Viewing your website or app through the eyes of your user can be achieved with the help of predictive eye tracking tools such as EyeQuant. EyeQuant uses an algorithm based on the results of thousands of real human eye tracking studies and predict how users visually interpret your pages – what elements get the most visual attention, what elements are seen in the first three seconds and how pages score for visual clarity.
Layering insight from such tools can add further colour to usability testing studies – for example if users struggled to find a particular call to action during a usability testing task, does predictive eye tracking validate that the button has low visual clarity which may be a causal factor?
Now it’s time to overlay what users are actually doing with their hands on your site or app. Where are they clicking or tapping, how far down the page are they scrolling and what journeys and funnels are not converting? This data can be collated from tools like Hotjar, web analytics and user behaviour tools.
Typically these tools help you see what is happening on your website. When combined with the data telling you what is going on through your users mind, heart and eyes you can start to understand why you are seeing this data. The next step is to build a series of hypotheses on how to improve your user experience based on all of the data collated.
Once your hypotheses have been created it is critical that where possible these are a/b tested to validate your findings. Self reported data and observed behaviour are often not the same. What people say and what people do are often very different which is why qualitative feedback from usability testing and user surveys most definitely need to be validated. And even when based on the data you have collated you are sure you’ve identified a friction point or blocker in your user journey correctly, it is still important to validate that you have solved the issue with the correct solution and not made the problem worse. A/B testing is the only way to confirm you have improved your user experience for the masses – and even better you will be able to demonstrate if you have delivered a revenue impact and report what this will look like for your business.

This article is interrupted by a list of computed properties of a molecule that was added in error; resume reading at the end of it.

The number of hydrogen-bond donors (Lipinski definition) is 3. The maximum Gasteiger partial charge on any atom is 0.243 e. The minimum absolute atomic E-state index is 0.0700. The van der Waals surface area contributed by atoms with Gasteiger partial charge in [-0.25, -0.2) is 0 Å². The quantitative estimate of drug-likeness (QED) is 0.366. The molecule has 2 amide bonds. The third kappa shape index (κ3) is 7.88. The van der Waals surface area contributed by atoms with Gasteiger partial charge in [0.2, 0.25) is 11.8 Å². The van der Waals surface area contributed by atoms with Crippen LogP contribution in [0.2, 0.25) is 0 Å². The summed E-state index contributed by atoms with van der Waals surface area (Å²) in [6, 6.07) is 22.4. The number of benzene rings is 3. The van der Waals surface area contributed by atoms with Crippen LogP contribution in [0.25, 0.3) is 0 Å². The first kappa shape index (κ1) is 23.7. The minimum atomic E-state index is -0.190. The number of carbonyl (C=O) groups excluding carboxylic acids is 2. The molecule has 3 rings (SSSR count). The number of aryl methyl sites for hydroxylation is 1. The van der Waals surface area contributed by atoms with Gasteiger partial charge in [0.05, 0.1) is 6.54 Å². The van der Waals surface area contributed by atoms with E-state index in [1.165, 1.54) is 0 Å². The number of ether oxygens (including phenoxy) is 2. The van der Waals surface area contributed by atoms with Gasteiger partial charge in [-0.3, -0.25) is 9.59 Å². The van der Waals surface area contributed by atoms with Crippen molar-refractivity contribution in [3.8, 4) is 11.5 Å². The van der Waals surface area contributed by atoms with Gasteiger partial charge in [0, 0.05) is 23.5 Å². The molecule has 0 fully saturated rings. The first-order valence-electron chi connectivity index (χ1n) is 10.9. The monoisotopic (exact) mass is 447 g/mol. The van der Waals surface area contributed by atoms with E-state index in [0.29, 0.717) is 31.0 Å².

To create a truly user first, customer centric online user experience you need to collate real feedback from real users and live your experience through their mind, heart, hands and eyes. Layering these data points on top of each other will help you create well rounded hypotheses that can be a/b tested to validate you designs and report back the business value you have delivered through the incremental revenue forecast.